Are there OTHER types of unions for gas besides GROUND unions ??
I thought pipe was naturally grounded since it is pipe.
Found the post below. >>>>>>>>>>>>>
Don't conceal the union. Place an access panel in the wall at the
location of the union. Make sure you use a ground union appropriate for
Peter B. wrote:
There's more than one meaning for the word ground, Conase.
I believe what the fellow was reeferring to was a union whose sealing
surfaces have been mechanically ground so they are sure to mate completely
and produce a gas tight seal.
It's of akin to the old tyme way of grinding the valves in a car engine by
rotating them against their seats with some "valve grinding compound" (sort
of like a super abrasive toothpaste) on their mating surfaces surfaces.
At least that's what it meant when I was a kid.
Happy New Year,
Jeff Wisnia (W1BSV + Brass Rat '57 EE)
"If you can smile when things are going wrong, you've thought of someone to
On 10 Jan 2004 16:52:51 GMT, email@example.com (Conase) wrote:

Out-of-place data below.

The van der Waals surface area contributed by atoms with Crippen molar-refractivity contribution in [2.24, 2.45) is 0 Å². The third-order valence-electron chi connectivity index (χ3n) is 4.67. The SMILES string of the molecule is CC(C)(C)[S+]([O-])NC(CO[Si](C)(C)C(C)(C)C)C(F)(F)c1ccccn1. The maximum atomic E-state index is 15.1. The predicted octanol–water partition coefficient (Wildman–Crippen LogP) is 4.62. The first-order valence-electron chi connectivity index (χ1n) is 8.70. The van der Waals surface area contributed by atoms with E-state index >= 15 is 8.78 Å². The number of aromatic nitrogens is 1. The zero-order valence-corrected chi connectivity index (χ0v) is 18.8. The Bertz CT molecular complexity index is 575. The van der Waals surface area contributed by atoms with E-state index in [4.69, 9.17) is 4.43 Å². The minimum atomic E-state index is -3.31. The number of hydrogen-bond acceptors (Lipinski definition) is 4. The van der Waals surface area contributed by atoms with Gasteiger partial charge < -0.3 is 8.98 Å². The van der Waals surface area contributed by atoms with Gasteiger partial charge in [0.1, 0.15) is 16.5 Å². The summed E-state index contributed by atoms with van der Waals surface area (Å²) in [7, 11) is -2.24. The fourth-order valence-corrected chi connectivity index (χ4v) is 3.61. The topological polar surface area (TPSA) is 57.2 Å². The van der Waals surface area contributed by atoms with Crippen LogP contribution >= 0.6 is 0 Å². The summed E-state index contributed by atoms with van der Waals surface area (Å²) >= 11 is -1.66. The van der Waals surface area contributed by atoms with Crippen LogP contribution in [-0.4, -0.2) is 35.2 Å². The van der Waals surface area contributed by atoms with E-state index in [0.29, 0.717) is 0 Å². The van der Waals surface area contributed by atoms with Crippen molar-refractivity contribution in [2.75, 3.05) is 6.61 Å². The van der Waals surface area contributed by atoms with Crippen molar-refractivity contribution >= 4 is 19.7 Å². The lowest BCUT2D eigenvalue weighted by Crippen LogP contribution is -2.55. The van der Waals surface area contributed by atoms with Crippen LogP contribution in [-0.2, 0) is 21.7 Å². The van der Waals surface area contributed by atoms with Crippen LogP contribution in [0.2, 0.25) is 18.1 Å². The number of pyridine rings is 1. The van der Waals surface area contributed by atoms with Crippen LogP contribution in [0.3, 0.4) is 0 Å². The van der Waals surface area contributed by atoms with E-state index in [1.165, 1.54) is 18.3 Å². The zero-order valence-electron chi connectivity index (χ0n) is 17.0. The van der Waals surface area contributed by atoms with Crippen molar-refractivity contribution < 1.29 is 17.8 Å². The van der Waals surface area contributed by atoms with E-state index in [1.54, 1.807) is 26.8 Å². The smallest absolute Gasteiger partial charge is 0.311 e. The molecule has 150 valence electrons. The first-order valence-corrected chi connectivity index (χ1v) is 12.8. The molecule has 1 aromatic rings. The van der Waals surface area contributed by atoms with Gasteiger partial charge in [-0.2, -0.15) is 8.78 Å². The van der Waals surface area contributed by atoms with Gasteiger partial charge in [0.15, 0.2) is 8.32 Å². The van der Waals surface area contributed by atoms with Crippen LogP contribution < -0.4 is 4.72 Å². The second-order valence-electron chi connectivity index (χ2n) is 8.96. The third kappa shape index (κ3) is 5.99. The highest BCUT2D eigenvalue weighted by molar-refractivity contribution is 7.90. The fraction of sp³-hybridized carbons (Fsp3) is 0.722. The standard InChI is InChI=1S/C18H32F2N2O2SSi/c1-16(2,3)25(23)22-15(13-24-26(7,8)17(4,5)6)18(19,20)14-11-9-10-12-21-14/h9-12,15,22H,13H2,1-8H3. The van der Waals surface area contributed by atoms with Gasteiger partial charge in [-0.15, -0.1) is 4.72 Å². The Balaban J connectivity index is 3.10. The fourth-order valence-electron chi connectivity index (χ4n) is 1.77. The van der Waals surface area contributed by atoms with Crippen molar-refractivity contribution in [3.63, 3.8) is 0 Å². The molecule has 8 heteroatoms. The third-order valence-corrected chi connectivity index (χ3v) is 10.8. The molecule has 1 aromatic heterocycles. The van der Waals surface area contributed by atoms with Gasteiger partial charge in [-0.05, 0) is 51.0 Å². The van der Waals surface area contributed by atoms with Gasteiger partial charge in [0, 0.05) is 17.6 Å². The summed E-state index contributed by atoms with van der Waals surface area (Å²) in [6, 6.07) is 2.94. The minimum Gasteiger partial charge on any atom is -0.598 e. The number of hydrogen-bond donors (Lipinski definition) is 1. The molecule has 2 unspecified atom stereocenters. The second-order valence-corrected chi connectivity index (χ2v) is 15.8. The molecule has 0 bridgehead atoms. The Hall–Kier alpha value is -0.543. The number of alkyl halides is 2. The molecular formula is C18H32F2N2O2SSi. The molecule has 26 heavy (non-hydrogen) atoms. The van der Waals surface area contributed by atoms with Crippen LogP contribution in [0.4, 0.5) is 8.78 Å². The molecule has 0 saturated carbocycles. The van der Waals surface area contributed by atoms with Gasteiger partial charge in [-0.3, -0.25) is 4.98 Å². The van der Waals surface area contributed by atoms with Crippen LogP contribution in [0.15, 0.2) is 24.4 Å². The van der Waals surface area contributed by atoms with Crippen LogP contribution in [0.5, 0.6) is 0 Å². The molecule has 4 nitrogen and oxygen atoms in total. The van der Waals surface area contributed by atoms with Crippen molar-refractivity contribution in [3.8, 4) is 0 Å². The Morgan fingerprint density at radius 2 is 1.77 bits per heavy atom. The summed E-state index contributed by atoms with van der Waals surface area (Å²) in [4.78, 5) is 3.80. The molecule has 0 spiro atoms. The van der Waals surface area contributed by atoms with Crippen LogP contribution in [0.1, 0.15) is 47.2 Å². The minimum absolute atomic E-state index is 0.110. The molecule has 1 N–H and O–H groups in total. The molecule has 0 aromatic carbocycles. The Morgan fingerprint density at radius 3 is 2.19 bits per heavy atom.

I dont know why this guy is making this job so complicated. Just cut
the pipe inside the wall (where needed). Then unscrew the piece that
goes down. It's probably 3 feet at most to the basement.
Now, thread the upper piece, install the Tee, and thead the piece that
goes to the basement, but cut off 3 inches first. Screw that piece on
the Tee (going down). Now go in the basement, install a union on that
piece along with a short nipple (probably 2 inches long). The union
is now exposed in the basement. That sure beats access panels and all
sorts of other complicated stuff.
If there is an Elbow directly below (in basement), it might be even
easier to take apart the horizontal pipe and put the union down there.
OR, maybe just leave the solid pipe alone inside the wall, find a
nearby place in the basement horizontal run, and install the Tee
there. Then just tun a short stub up to that room for your needs.
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